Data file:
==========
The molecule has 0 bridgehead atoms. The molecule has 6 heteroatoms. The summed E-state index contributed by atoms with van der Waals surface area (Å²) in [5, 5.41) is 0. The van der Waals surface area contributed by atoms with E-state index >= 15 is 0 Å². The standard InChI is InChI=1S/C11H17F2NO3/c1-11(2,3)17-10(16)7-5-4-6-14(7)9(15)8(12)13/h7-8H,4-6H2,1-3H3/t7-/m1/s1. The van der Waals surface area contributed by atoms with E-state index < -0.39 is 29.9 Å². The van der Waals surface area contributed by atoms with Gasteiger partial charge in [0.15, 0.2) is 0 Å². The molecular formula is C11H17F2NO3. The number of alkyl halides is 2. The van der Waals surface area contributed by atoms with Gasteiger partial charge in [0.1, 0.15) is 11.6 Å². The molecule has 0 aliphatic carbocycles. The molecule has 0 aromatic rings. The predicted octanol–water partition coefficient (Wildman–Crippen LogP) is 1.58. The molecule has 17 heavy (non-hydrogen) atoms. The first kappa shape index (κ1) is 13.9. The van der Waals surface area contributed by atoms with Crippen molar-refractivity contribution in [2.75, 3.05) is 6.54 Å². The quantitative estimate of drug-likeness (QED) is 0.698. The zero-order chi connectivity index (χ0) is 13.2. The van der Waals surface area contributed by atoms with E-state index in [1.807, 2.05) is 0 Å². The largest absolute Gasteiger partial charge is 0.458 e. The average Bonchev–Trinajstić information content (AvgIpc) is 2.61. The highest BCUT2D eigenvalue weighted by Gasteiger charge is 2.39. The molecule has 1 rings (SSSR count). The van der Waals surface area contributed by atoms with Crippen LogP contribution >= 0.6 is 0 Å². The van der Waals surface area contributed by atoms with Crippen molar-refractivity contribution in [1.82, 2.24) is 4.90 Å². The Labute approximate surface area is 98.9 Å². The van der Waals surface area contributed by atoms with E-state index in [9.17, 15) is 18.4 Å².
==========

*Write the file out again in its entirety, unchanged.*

The molecule has 0 bridgehead atoms. The molecule has 6 heteroatoms. The summed E-state index contributed by atoms with van der Waals surface area (Å²) in [5, 5.41) is 0. The van der Waals surface area contributed by atoms with E-state index >= 15 is 0 Å². The standard InChI is InChI=1S/C11H17F2NO3/c1-11(2,3)17-10(16)7-5-4-6-14(7)9(15)8(12)13/h7-8H,4-6H2,1-3H3/t7-/m1/s1. The van der Waals surface area contributed by atoms with E-state index < -0.39 is 29.9 Å². The van der Waals surface area contributed by atoms with Gasteiger partial charge in [0.15, 0.2) is 0 Å². The molecular formula is C11H17F2NO3. The number of alkyl halides is 2. The van der Waals surface area contributed by atoms with Gasteiger partial charge in [0.1, 0.15) is 11.6 Å². The molecule has 0 aliphatic carbocycles. The molecule has 0 aromatic rings. The predicted octanol–water partition coefficient (Wildman–Crippen LogP) is 1.58. The molecule has 17 heavy (non-hydrogen) atoms. The first kappa shape index (κ1) is 13.9. The van der Waals surface area contributed by atoms with Crippen molar-refractivity contribution in [2.75, 3.05) is 6.54 Å². The quantitative estimate of drug-likeness (QED) is 0.698. The zero-order chi connectivity index (χ0) is 13.2. The van der Waals surface area contributed by atoms with E-state index in [1.807, 2.05) is 0 Å². The largest absolute Gasteiger partial charge is 0.458 e. The average Bonchev–Trinajstić information content (AvgIpc) is 2.61. The highest BCUT2D eigenvalue weighted by Gasteiger charge is 2.39. The molecule has 1 rings (SSSR count). The van der Waals surface area contributed by atoms with Crippen LogP contribution >= 0.6 is 0 Å². The van der Waals surface area contributed by atoms with Crippen molar-refractivity contribution in [1.82, 2.24) is 4.90 Å². The Labute approximate surface area is 98.9 Å². The van der Waals surface area contributed by atoms with E-state index in [9.17, 15) is 18.4 Å².